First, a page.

- Re-staking? What re-staking?Because there are fewer stakes to run over, the time and cost of re-staking are both significantly decreased.
- Operator productivity goes up. Way up. Operators don't have to find and read scribbled notations on stakes that are mud-covered, damaged or missing. Instead, they read a clear, bright, color screen right in their cab, which provides precise information on their location and grade. Costly re-work to correct errors drops dramatically.
- More gets done with less equipment. The number of passes required to get to grade are often reduced, resulting in lower fuel and equipment maintenance costs.
- Fewer people mean decreased personnel cost and increased safety. Because fewer people and potentially less equipment are on-site, contractor costs drop, while safety statistics go up.
And that brings us back to Grant Garrett in Arkansas. He credits GPS technology with keeping Garrett Excavating in business.
In the six years since embracing the numerous benefits of tapping into the GPS system for his equipment, Garrett said confidently that on "many jobs, we have been able to triple our production. Twenty years ago, the company used about 25 people on any given job. Now, we have 12 to 15."
Knowing that there is always a shortage of good heavy-equipment operators, Garrett's philosophy is "buy big equipment and use it with good technology."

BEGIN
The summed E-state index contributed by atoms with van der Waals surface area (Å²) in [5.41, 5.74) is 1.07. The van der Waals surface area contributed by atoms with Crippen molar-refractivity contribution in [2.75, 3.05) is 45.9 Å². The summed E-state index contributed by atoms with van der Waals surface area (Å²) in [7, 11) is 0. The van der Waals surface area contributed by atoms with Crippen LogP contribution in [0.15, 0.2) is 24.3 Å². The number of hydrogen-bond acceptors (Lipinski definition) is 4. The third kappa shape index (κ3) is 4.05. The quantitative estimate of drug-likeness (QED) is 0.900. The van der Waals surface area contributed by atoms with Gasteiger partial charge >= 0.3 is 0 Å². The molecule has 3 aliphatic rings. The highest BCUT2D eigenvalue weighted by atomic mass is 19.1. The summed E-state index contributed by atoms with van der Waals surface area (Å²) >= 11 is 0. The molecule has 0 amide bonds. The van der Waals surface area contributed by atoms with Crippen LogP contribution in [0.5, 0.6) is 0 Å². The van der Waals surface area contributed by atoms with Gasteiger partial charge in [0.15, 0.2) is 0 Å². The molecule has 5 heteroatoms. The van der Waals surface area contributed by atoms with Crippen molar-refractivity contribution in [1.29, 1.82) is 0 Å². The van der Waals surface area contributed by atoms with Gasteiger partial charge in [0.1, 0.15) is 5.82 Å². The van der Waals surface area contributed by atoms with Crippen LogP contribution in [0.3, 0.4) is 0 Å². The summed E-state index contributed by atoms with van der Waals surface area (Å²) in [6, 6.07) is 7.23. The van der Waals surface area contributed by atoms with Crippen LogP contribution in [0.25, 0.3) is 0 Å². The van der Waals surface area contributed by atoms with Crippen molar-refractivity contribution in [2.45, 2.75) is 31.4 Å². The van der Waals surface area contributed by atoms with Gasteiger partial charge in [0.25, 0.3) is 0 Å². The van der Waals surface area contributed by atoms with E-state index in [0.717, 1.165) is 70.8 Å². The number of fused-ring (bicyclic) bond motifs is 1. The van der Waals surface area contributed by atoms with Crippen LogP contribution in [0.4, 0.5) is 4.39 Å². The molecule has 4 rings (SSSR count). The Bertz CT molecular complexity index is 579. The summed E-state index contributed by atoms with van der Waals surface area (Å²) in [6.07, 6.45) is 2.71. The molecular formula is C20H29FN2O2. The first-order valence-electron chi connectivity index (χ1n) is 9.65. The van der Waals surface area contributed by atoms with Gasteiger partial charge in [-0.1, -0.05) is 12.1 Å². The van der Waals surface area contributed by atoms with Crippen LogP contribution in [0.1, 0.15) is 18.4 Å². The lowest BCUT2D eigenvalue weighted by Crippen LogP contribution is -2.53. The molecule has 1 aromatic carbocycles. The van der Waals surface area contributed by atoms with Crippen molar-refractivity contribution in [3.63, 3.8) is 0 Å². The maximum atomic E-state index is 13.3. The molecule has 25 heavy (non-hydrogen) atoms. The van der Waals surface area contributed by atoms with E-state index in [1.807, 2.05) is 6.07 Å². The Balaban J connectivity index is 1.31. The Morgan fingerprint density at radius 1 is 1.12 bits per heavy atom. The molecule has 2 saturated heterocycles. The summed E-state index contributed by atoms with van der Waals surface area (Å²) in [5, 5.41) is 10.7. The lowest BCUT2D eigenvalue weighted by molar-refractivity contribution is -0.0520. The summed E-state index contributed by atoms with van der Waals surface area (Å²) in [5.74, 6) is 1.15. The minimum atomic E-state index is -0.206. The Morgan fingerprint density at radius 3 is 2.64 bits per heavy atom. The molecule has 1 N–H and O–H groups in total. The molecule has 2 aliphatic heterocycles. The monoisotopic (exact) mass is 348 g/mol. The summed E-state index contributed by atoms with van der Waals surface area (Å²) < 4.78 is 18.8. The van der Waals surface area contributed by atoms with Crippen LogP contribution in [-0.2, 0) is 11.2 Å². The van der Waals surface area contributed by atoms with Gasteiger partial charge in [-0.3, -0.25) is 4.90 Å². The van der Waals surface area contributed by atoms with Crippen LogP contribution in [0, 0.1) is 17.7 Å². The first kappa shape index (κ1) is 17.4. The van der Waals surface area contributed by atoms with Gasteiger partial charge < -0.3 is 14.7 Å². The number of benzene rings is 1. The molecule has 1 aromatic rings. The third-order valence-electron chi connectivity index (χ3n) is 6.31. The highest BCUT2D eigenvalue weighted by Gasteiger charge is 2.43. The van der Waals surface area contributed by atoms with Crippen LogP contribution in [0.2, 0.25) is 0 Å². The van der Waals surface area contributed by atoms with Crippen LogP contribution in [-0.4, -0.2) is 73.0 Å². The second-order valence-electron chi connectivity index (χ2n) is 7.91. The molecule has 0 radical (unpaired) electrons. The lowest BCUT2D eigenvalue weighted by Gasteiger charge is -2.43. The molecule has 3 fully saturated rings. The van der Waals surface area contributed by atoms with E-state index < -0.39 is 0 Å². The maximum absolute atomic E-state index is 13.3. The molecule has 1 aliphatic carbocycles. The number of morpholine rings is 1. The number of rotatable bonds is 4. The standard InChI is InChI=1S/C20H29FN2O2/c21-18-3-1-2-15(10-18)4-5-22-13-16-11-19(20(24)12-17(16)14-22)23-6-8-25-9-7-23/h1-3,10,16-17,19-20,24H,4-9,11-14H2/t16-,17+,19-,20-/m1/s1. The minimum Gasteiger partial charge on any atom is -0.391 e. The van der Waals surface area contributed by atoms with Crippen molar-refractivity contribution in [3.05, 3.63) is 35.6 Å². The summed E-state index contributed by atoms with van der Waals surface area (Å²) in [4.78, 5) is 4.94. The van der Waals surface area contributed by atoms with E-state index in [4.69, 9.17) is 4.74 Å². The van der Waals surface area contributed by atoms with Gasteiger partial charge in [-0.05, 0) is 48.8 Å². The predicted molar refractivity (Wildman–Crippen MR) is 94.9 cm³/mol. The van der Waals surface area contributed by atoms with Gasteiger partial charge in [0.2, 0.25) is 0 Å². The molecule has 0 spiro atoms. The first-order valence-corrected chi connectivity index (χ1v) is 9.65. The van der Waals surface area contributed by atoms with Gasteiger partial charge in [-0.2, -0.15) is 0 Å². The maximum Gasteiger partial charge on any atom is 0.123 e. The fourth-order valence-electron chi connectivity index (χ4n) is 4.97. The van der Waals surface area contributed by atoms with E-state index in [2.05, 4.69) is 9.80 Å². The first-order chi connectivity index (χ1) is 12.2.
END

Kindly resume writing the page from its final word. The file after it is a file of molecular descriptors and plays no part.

But Garrett also expressed some concerns about where some in the construction industry stand with this emerging machine automation. "Everybody needs to embrace positioning technology: engineers, general contractors, dirt operators, and the paving guy. We all need to get on the same page ... the page of progress."
Garrett said he takes a hard-nosed approach to bidding jobs. "We generate the site model and submit it to the engineers for approval. I simply got tired of taking engineering plans and doing the work to the specs, then finding out later that we were off by a foot on part of the job because of an engineering mistake. If I'm going to make a mistake and lose money, it's going to be my mistake, not somebody else's."
Years ago, Garrett related, before GPS, "you increased production by coming in early in the morning and staying late. Now we still work hard, but we're working a lot smarter."
TrenchSafety and Supply, Inc. (www.trenchsafety.com) has locations in Memphis and North Little Rock, and supplies Mid-South contractors and utilities with machine-automation technology, as well as trench shoring and shielding equipment, confined space equipment, steel road-crossing plate, pipe lasers, and pipe plugs and test equipment. Additionally, TrenchSafety provides a full complement of safety training, services all construction lasers and maintains an extensive rental inventory.